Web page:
Chaoyang Park is located in what is considered to be the richest district in all of Beijing, complete with a sprawling green area located in the center of a suburban neighborhood. Residents here are typically very wealthy and live very modern lifestyles. Chaoyang Park is the perfect place to settle down if you’re moving to Beijing with a family; the area is close to many international schools, import stores, and has practically every amenity you could wish for. Although it is a bit more costly to live in this neighborhood, expats get what they pay for and don’t have to worry about sacrificing any of their modern lifestyle habits.
798 Art District Neighborhood
As Beijing’s art scene continues to grow, so does its need for housing for the aspiring artists; foreigners flock from all corners of the world to try and make it big in Beijing. The capital city’s official art district is known as the 798 Art District, and although it is mainly a place for tourists and artists, housing is available in surrounding areas. Most of the housing near the 798 neighborhood is apartment housing, more specifically, lofts. Residents in this area have a similar cost of living to those living in the Dongcheng District. The amenities are also similar in that there are modern appliances available and shopping malls, restaurants and cafes nearby. One of the things that sets the 798 Art District apart is that it is eclectic: restaurants in the area are prone to having funky, modern vibes, and the neighborhood itself is unlike anything else in Beijing.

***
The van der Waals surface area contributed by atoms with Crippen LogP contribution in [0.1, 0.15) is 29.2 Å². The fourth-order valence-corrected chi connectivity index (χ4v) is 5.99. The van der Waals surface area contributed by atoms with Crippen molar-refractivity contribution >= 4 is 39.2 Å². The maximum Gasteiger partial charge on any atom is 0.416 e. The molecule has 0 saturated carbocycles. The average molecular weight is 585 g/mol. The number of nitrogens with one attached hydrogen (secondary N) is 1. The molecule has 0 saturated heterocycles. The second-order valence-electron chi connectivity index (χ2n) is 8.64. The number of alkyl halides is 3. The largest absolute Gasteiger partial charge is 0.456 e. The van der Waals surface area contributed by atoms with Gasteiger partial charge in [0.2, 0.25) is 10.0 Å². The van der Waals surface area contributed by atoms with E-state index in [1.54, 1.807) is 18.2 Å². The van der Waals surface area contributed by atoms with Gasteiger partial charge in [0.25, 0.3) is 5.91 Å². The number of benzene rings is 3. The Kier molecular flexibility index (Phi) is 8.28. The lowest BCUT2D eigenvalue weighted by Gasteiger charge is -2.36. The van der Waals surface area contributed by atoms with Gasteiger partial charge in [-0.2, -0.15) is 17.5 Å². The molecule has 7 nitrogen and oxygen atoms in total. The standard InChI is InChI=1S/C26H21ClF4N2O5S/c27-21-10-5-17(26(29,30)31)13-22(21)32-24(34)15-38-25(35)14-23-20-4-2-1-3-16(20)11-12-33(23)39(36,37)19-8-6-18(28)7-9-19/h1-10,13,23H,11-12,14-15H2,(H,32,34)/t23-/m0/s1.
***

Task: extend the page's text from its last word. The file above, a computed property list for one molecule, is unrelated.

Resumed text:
Sanlitun (also known as Sanlituar in the local dialect) is known for its incredible number of bars, nightclubs, and shopping areas. It is extremely expat-friendly. Located just a short drive away from Chaoyang Park, Sanlitun is an urban oasis for young expats looking for a more risqué lifestyle, or older professionals with a higher housing budget. Living accommodations here are a mix of apartment complexes and skyscrapers that are home to both commercial and residential reality. Since the area is heavily populated with expats, imported goods and more foreign amenities such as ovens, dryers, and dishwashers are easier to come by. Making the move to Sanlitun is a great idea if you’re looking for a neighborhood where you have everything you need, and want easy access to most of Beijing.
Out of all of the neighborhoods mentioned, Beijing’s Central Business District, or CBD, is certainly the most lavish. Although much of the area is commercial, the housing options that do exist are amazing. To reside in this neighborhood, expats must bring home a very large paycheck. With the living expenses being as steep as they are, people residing in the CBD can expect completely modern, serviced apartments with breathtaking views. Expats living in Beijing’s CBD typically work in the area as well, making their commutes practically nonexistent. Residents have access to innumerable high-end shopping complexes, restaurants, and other amenities. Overall, for the working professional who can afford it, Beijing’s CBD is a spectacular place to live.
Otherwise referred to as the technology district, or China’s equivalent to Silicon Valley, Haidian’s neighborhoods are packed with working professionals, government officials, and students. This district is best known for its universities—from Peking University to Tsinghua University, anyone who is looking to move to Beijing for an education will spend most of their time in and around the neighborhoods of Haidian.
Wudaokou is the neighborhood for you if you’re interested in a world-class education, or you’re just looking to party. Consisting of mainly college students, this neighborhood is known for having some of the cheapest and best bars. Expats looking to live here will have their choice of both apartment complexes and hutongs. Residences are typically less modern than others, but are reasonably priced.